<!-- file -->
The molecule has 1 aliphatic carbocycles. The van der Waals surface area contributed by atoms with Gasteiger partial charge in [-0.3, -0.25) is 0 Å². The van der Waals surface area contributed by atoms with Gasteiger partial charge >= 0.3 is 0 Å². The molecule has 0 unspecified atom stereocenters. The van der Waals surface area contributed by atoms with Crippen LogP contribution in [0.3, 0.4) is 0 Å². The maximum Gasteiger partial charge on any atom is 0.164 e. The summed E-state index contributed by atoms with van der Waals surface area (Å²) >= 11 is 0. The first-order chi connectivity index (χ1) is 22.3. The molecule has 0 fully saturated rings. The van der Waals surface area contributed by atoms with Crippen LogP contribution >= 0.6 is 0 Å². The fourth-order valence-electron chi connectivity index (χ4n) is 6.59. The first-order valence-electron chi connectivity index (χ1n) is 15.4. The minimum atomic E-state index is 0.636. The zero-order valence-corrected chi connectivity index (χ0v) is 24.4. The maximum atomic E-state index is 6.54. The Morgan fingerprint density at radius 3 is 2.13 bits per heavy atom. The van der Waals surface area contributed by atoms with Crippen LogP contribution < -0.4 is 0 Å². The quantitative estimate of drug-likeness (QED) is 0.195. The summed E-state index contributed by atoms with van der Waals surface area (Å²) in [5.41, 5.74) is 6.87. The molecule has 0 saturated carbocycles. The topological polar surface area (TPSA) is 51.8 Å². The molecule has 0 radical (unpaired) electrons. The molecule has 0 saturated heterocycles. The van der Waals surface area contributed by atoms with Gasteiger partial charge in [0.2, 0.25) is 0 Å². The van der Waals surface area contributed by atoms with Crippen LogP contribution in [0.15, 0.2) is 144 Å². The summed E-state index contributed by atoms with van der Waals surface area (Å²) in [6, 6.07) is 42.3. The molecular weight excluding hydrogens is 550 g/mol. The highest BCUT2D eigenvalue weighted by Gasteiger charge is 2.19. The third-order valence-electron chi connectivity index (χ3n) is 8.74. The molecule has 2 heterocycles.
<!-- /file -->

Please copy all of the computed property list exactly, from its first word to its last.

The molecule has 1 aliphatic carbocycles. The van der Waals surface area contributed by atoms with Gasteiger partial charge in [-0.3, -0.25) is 0 Å². The van der Waals surface area contributed by atoms with Gasteiger partial charge >= 0.3 is 0 Å². The molecule has 0 unspecified atom stereocenters. The van der Waals surface area contributed by atoms with Crippen LogP contribution in [0.3, 0.4) is 0 Å². The maximum Gasteiger partial charge on any atom is 0.164 e. The summed E-state index contributed by atoms with van der Waals surface area (Å²) >= 11 is 0. The first-order chi connectivity index (χ1) is 22.3. The molecule has 0 fully saturated rings. The van der Waals surface area contributed by atoms with Crippen LogP contribution >= 0.6 is 0 Å². The fourth-order valence-electron chi connectivity index (χ4n) is 6.59. The first-order valence-electron chi connectivity index (χ1n) is 15.4. The minimum atomic E-state index is 0.636. The zero-order valence-corrected chi connectivity index (χ0v) is 24.4. The maximum atomic E-state index is 6.54. The Morgan fingerprint density at radius 3 is 2.13 bits per heavy atom. The van der Waals surface area contributed by atoms with Crippen LogP contribution < -0.4 is 0 Å². The quantitative estimate of drug-likeness (QED) is 0.195. The summed E-state index contributed by atoms with van der Waals surface area (Å²) in [5.41, 5.74) is 6.87. The molecule has 0 saturated carbocycles. The topological polar surface area (TPSA) is 51.8 Å². The molecule has 0 radical (unpaired) electrons. The molecule has 0 saturated heterocycles. The van der Waals surface area contributed by atoms with Gasteiger partial charge in [0.2, 0.25) is 0 Å². The van der Waals surface area contributed by atoms with Crippen LogP contribution in [0.15, 0.2) is 144 Å². The summed E-state index contributed by atoms with van der Waals surface area (Å²) in [6, 6.07) is 42.3. The molecular weight excluding hydrogens is 550 g/mol. The highest BCUT2D eigenvalue weighted by Gasteiger charge is 2.19. The third-order valence-electron chi connectivity index (χ3n) is 8.74. The molecule has 2 heterocycles.